What was Jochebed's reason for putting Baby Moses in a basket and placing him in the Nile? It would seem that by doing so she was sentencing the baby to certain death?
Was her intention for someone to find the basket and take care of Moses?
As the verse doesn't state what Jochebed's intentions were, the matter is open to speculation. The explanation you suggest is certainly a possibility. Doing nothing would have condemned Moses to death at the hands of the Egyptian death squads. Perhaps Jochebed was hoping that Moses would be found by a merciful Egyptian, and thus spared from death. Stationing Miriam close by would then allow her to see where Moses would end up, and hopefully allow her to initiate contact with her son at some later time.
The Biblical commentator Ibn Ezra suggests two reasons for placing Moses in the Nile: 1) If her son was meant to die, at the very least she wouldn't have to witness the unbearably painful scene of his execution (for a similar occurrence, see Genesis 21:15-16: "And [Hagar] cast the child under one of the bushes, and she went and sat down from afar, at about the distance of two bowshots, for she said, 'Let me not see the child's death.'") 2) Perhaps, Ibn Ezra postulates, Miriam prophetically informed her mother that this was the correct course of action for the moment.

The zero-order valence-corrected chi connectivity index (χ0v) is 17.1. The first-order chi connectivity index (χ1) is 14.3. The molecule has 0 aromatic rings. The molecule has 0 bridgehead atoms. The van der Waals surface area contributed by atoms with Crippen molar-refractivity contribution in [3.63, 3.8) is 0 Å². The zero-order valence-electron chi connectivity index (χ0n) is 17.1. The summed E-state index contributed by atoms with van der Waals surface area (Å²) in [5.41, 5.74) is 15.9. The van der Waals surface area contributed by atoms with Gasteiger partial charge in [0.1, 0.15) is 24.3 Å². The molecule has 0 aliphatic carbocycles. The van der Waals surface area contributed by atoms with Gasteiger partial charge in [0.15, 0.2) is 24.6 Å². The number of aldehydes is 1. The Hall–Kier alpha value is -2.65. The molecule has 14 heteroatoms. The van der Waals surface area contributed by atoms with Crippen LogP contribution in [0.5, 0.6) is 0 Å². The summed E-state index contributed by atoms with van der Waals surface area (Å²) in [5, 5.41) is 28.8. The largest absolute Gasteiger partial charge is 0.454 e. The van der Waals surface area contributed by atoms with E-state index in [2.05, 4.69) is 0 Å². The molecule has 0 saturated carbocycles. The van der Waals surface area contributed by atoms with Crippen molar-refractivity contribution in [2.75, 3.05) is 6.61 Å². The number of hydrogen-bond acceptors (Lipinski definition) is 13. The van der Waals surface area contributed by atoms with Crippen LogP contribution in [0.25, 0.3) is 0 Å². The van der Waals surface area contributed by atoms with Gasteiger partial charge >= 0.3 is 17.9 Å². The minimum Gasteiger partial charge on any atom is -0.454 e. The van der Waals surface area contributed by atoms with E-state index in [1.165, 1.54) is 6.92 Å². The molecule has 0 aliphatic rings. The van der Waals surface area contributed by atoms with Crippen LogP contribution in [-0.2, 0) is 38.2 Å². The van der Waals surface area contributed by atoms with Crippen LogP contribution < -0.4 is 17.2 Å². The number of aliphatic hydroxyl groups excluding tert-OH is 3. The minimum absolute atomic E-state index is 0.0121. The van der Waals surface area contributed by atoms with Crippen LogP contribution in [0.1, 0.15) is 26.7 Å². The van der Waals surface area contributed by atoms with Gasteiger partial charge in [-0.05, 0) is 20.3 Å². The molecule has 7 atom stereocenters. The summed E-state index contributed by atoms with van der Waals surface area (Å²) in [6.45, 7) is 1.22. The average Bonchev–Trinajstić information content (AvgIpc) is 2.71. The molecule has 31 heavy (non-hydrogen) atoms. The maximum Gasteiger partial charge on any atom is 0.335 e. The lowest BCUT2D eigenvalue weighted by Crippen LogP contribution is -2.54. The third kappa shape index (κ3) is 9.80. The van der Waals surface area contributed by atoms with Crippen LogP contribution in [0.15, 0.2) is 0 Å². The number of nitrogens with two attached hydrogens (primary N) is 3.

The Talmud explains that Pharaoh originally decreed that the Jewish boys be cast into the river because his astrologers had predicted that water would be the catalyst for the "downfall" of the savior of the Jews. Based on this, the Midrash explains that Moses' mother -- who was aware of her son's special destiny -- hoped that as soon as Moses would be placed in the water, the astrologers would see that the savior of the Jews had already been "cast" into the water and the decree against the Jewish boys would be annulled, and she would be free to bring her son back home. This indeed is what happened but at that point it was too late; Pharaoh's daughter had already found Moses.
I hope that I've been helpful today.
Rabbi Menachem Posner